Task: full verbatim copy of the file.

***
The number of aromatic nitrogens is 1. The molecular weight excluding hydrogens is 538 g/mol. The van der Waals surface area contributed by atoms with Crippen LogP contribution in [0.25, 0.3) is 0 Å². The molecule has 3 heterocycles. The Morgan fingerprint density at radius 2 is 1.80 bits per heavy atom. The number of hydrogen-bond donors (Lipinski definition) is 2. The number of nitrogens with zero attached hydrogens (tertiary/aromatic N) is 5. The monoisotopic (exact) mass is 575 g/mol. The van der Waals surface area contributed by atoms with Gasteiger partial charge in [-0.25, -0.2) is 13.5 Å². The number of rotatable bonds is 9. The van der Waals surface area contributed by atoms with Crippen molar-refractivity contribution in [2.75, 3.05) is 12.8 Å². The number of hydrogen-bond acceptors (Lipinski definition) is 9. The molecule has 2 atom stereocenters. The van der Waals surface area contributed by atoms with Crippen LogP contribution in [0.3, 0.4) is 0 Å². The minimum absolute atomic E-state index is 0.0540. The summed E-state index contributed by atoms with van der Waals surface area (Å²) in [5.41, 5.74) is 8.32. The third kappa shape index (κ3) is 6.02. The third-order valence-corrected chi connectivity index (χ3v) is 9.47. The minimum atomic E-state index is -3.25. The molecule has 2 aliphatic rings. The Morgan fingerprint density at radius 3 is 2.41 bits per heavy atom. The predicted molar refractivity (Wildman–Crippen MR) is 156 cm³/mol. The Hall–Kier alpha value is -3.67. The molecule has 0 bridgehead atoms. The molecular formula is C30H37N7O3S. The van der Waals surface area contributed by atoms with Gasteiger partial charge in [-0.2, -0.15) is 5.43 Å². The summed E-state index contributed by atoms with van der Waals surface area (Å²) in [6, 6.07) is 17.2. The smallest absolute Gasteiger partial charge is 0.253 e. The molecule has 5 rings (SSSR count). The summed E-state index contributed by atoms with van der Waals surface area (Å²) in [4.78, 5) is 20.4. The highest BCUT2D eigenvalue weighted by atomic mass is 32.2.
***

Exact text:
The number of aromatic nitrogens is 1. The molecular weight excluding hydrogens is 538 g/mol. The van der Waals surface area contributed by atoms with Crippen LogP contribution in [0.25, 0.3) is 0 Å². The molecule has 3 heterocycles. The Morgan fingerprint density at radius 2 is 1.80 bits per heavy atom. The number of hydrogen-bond donors (Lipinski definition) is 2. The number of nitrogens with zero attached hydrogens (tertiary/aromatic N) is 5. The monoisotopic (exact) mass is 575 g/mol. The van der Waals surface area contributed by atoms with Gasteiger partial charge in [-0.25, -0.2) is 13.5 Å². The number of rotatable bonds is 9. The van der Waals surface area contributed by atoms with Crippen molar-refractivity contribution in [2.75, 3.05) is 12.8 Å². The number of hydrogen-bond acceptors (Lipinski definition) is 9. The molecule has 2 atom stereocenters. The van der Waals surface area contributed by atoms with Crippen LogP contribution in [0.3, 0.4) is 0 Å². The minimum absolute atomic E-state index is 0.0540. The summed E-state index contributed by atoms with van der Waals surface area (Å²) in [5.41, 5.74) is 8.32. The third kappa shape index (κ3) is 6.02. The third-order valence-corrected chi connectivity index (χ3v) is 9.47. The minimum atomic E-state index is -3.25. The molecule has 2 aliphatic rings. The Morgan fingerprint density at radius 3 is 2.41 bits per heavy atom. The predicted molar refractivity (Wildman–Crippen MR) is 156 cm³/mol. The Hall–Kier alpha value is -3.67. The molecule has 0 bridgehead atoms. The molecular formula is C30H37N7O3S. The van der Waals surface area contributed by atoms with Gasteiger partial charge in [-0.2, -0.15) is 5.43 Å². The summed E-state index contributed by atoms with van der Waals surface area (Å²) in [6, 6.07) is 17.2. The smallest absolute Gasteiger partial charge is 0.253 e. The molecule has 5 rings (SSSR count). The summed E-state index contributed by atoms with van der Waals surface area (Å²) in [4.78, 5) is 20.4. The highest BCUT2D eigenvalue weighted by atomic mass is 32.2.